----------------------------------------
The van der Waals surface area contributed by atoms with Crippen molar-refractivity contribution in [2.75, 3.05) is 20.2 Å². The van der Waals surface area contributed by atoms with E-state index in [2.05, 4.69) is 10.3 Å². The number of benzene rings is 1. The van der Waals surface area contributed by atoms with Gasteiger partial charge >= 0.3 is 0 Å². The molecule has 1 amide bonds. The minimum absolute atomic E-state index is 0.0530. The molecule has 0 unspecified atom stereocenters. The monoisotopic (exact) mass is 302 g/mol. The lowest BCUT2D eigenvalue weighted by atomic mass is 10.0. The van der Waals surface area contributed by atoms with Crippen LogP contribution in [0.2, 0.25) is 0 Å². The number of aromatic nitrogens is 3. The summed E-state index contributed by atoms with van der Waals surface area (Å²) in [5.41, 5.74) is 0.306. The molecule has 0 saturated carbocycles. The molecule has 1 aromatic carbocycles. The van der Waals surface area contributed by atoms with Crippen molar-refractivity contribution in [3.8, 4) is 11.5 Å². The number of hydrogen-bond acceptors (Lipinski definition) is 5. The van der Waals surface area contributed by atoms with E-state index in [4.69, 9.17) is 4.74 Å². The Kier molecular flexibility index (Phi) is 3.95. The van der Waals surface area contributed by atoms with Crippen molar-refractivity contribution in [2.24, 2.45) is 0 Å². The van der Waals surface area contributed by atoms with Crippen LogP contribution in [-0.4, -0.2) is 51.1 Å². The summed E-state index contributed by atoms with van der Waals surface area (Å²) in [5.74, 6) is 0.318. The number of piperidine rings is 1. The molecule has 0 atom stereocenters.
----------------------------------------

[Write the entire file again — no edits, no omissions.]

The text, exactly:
The van der Waals surface area contributed by atoms with Crippen molar-refractivity contribution in [2.75, 3.05) is 20.2 Å². The van der Waals surface area contributed by atoms with E-state index in [2.05, 4.69) is 10.3 Å². The number of benzene rings is 1. The van der Waals surface area contributed by atoms with Gasteiger partial charge >= 0.3 is 0 Å². The molecule has 1 amide bonds. The minimum absolute atomic E-state index is 0.0530. The molecule has 0 unspecified atom stereocenters. The monoisotopic (exact) mass is 302 g/mol. The lowest BCUT2D eigenvalue weighted by atomic mass is 10.0. The van der Waals surface area contributed by atoms with Crippen LogP contribution in [0.2, 0.25) is 0 Å². The number of aromatic nitrogens is 3. The summed E-state index contributed by atoms with van der Waals surface area (Å²) in [5.41, 5.74) is 0.306. The molecule has 0 saturated carbocycles. The molecule has 1 aromatic carbocycles. The van der Waals surface area contributed by atoms with Crippen molar-refractivity contribution in [3.8, 4) is 11.5 Å². The number of hydrogen-bond acceptors (Lipinski definition) is 5. The van der Waals surface area contributed by atoms with E-state index in [4.69, 9.17) is 4.74 Å². The Kier molecular flexibility index (Phi) is 3.95. The van der Waals surface area contributed by atoms with Crippen molar-refractivity contribution in [2.24, 2.45) is 0 Å². The van der Waals surface area contributed by atoms with Crippen LogP contribution in [-0.4, -0.2) is 51.1 Å². The summed E-state index contributed by atoms with van der Waals surface area (Å²) in [5.74, 6) is 0.318. The number of piperidine rings is 1. The molecule has 0 atom stereocenters.